________________ CM . . . . Volume XV Number 9. . . .December 8, 2008


24 Days in Brooks.

Dana Inkster (Writer & Director). Bonnie Thompson (Producer). Derek Mazur & Gradon McCrea (Executive Producers).
Montreal, PQ: National Film Board of Canada, 2007.
42 min., 02 sec., DVD, $99.95.
Order Number: 153C 9107 299.

Grades 8 and up / Ages 13 and up.

Review by Cathy Vincent-Linderoos.




     Written by a director sympathetic to new immigrants, 24 Days in Brooks is a well-constructed, impactful story about the first-ever strike at the largest meatpacking plant in Canada.

     This DVD could be viewed as a motivational film for getting a union established at the factory-workplace. However, it would also suit a Grade 8, 9 or 10 History or Social Sciences curriculum unit on labour strikes. A teacher and class studying cultural diversity and immigration or human rights and social justice issues in Canada in the new millennium would also profit from seeing it.

     I see this film as a very sensitive, decidedly pro-union, look at the conditions and people that brought about a union drive in 2005 at the slaughterhouse and meatpacking plant called Lakeside Packers in Brooks, AB. The director showed interviews with a selection of immigrant workers, many of whom had been extremely well-educated in their homelands. Numerous mentions were made of workers' family issues via using photographs of immigrant workers' children. One family-man in particular was a French-speaking diplomat whose job was to pick out bone fragments from the raw meat on the assembly-line. Two of the interviewed workers were women. Of particular note – regarding workers' health and safety concerns – were the cautious comments of the plant physician who was originally from South Africa. A lone company boss gave voice to management's point of view. Other interviews ranged from the mayor to the union president from United Food and Commercial Workers Union Local 401 to some local workers. A few were shown who were being very vocally anti-union, though this was not the case of all workers. Picket-line conditions included a few scenes where racist comments were being directed at the picketers.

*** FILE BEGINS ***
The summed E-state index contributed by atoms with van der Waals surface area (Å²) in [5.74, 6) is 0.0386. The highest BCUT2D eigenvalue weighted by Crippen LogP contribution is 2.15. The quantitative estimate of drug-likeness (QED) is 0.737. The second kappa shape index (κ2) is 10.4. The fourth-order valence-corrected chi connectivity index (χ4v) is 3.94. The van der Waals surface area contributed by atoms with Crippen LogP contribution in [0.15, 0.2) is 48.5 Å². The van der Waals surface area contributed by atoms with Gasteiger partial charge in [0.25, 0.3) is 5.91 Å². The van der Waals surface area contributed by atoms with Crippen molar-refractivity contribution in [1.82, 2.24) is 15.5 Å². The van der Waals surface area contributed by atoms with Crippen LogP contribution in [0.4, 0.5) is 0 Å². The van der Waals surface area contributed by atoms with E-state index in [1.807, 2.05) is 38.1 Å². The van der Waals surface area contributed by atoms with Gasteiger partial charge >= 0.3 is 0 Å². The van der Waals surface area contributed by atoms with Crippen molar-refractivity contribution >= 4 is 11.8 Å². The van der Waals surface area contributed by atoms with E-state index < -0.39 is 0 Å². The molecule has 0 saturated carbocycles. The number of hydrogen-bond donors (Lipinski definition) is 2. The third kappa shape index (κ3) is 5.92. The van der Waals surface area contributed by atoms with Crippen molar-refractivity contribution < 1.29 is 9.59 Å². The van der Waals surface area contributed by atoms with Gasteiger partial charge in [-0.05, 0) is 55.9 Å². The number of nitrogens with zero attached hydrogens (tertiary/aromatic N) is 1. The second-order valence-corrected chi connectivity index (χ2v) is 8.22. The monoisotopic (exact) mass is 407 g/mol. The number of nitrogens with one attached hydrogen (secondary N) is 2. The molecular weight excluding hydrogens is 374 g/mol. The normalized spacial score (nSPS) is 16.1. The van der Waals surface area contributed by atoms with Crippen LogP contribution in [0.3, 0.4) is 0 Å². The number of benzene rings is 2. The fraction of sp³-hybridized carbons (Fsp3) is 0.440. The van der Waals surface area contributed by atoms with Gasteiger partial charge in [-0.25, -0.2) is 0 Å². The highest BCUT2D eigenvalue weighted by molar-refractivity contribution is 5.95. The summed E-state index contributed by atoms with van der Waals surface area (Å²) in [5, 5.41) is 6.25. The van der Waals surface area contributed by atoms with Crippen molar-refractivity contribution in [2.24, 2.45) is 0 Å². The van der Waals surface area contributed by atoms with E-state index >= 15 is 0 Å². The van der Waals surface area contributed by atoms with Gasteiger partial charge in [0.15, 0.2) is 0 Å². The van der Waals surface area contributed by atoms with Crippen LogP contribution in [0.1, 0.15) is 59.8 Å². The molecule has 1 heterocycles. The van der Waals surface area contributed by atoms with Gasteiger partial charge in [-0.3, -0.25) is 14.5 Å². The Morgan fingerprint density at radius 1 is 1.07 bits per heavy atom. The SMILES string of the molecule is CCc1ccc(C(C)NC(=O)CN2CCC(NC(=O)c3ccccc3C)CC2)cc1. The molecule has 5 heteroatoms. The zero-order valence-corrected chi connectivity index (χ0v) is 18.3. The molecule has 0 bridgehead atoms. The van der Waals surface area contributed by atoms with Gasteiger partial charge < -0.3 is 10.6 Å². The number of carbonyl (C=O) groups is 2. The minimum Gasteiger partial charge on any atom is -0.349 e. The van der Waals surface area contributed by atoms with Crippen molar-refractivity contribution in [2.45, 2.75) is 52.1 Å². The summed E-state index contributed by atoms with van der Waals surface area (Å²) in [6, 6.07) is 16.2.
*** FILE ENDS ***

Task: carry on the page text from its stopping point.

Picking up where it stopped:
A teacher would be able to expand on several tangential issues which arise in this film. For example, several questions loom large: why would some workers ever oppose the establishment of unions at the workplace? Why do management personnel in general tend to oppose labour unions, and what is it that unions do or provide for injured workers who require sick-leave and monetary benefits until they are able to resume work? Other questions come to mind: how might the director have shown a more management-favourable story? Do you think that would have told the story accurately? Why or why not? How could workers' concerns be addressed by the employer other than by a union coming into a workplace? Has this ever been done with good results from labour's point of view? From management's point of view? What did the union boss mean by repeatedly saying that there is no colour on this picket? Why were so many workers hired by the employer from distant lands for this kind of work, do you think? Why, in general, does Canada need to keep its immigration levels high? What changes might come about at the federal level of government to our immigration intake levels? How do you feel about the way race issues were handled in this film? How does your favorite newspaper handle stories about labour strikes in its pages? How, at the outset, was the Alberta government was involved in this story?

     I found the length of this film to be very good and the perfect length for a busy classroom. Be prepared to be proud of some of the newest Canadian workers anywhere in the nation (arguably these were the ones who had the most to lose by striking) because a very small group of primarily visible-minority workers launched this strike, walked the picket lines agitating for fair working conditions, and ultimately succeeded in winning the vote for a union at this plant -- against almost all the odds. It reminded me of the intriguing title of a book by Ted Chamberlin -- If This is Your Land, Where are Your Stories? which is described elsewhere as "a thoughtful and timely book which seeks to establish the condition for understanding to take place across the cultural divides." Don't miss this film!

Highly Recommended.

Cathy Vincent-Linderoos taught school for a decade in Ontario where teachers' unions are alive and well.

To comment on this title or this review, send mail to cm@umanitoba.ca.

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